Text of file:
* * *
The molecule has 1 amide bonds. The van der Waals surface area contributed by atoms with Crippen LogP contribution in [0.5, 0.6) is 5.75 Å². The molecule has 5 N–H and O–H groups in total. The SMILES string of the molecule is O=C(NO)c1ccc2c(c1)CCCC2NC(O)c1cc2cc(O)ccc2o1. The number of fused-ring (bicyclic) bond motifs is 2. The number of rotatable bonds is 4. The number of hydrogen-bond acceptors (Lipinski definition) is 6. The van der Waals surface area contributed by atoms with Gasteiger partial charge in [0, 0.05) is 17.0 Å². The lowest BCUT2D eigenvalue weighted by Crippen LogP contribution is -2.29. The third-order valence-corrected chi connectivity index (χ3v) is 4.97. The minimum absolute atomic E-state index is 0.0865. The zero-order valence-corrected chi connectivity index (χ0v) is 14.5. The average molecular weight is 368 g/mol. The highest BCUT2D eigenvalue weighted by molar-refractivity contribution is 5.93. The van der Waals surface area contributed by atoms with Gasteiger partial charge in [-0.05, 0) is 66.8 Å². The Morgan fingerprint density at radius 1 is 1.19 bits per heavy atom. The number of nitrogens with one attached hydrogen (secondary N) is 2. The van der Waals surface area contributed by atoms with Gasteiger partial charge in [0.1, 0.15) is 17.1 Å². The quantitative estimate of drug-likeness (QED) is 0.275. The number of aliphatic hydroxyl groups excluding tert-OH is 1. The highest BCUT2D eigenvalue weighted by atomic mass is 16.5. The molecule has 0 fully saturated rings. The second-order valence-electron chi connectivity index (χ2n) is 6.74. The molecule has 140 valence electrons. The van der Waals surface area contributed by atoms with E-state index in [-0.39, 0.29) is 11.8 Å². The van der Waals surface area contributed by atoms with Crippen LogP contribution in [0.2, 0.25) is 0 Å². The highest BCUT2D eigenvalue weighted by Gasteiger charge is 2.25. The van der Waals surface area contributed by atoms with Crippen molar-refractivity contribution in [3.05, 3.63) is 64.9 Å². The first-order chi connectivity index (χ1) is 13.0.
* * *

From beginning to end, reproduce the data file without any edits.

The molecule has 1 amide bonds. The van der Waals surface area contributed by atoms with Crippen LogP contribution in [0.5, 0.6) is 5.75 Å². The molecule has 5 N–H and O–H groups in total. The SMILES string of the molecule is O=C(NO)c1ccc2c(c1)CCCC2NC(O)c1cc2cc(O)ccc2o1. The number of fused-ring (bicyclic) bond motifs is 2. The number of rotatable bonds is 4. The number of hydrogen-bond acceptors (Lipinski definition) is 6. The van der Waals surface area contributed by atoms with Gasteiger partial charge in [0, 0.05) is 17.0 Å². The lowest BCUT2D eigenvalue weighted by Crippen LogP contribution is -2.29. The third-order valence-corrected chi connectivity index (χ3v) is 4.97. The minimum absolute atomic E-state index is 0.0865. The zero-order valence-corrected chi connectivity index (χ0v) is 14.5. The average molecular weight is 368 g/mol. The highest BCUT2D eigenvalue weighted by molar-refractivity contribution is 5.93. The van der Waals surface area contributed by atoms with Gasteiger partial charge in [-0.05, 0) is 66.8 Å². The Morgan fingerprint density at radius 1 is 1.19 bits per heavy atom. The number of nitrogens with one attached hydrogen (secondary N) is 2. The van der Waals surface area contributed by atoms with Gasteiger partial charge in [0.1, 0.15) is 17.1 Å². The quantitative estimate of drug-likeness (QED) is 0.275. The number of aliphatic hydroxyl groups excluding tert-OH is 1. The highest BCUT2D eigenvalue weighted by atomic mass is 16.5. The molecule has 0 fully saturated rings. The second-order valence-electron chi connectivity index (χ2n) is 6.74. The molecule has 140 valence electrons. The van der Waals surface area contributed by atoms with E-state index in [-0.39, 0.29) is 11.8 Å². The van der Waals surface area contributed by atoms with Crippen LogP contribution in [0.2, 0.25) is 0 Å². The highest BCUT2D eigenvalue weighted by Gasteiger charge is 2.25. The van der Waals surface area contributed by atoms with Crippen molar-refractivity contribution in [3.05, 3.63) is 64.9 Å². The first-order chi connectivity index (χ1) is 13.0.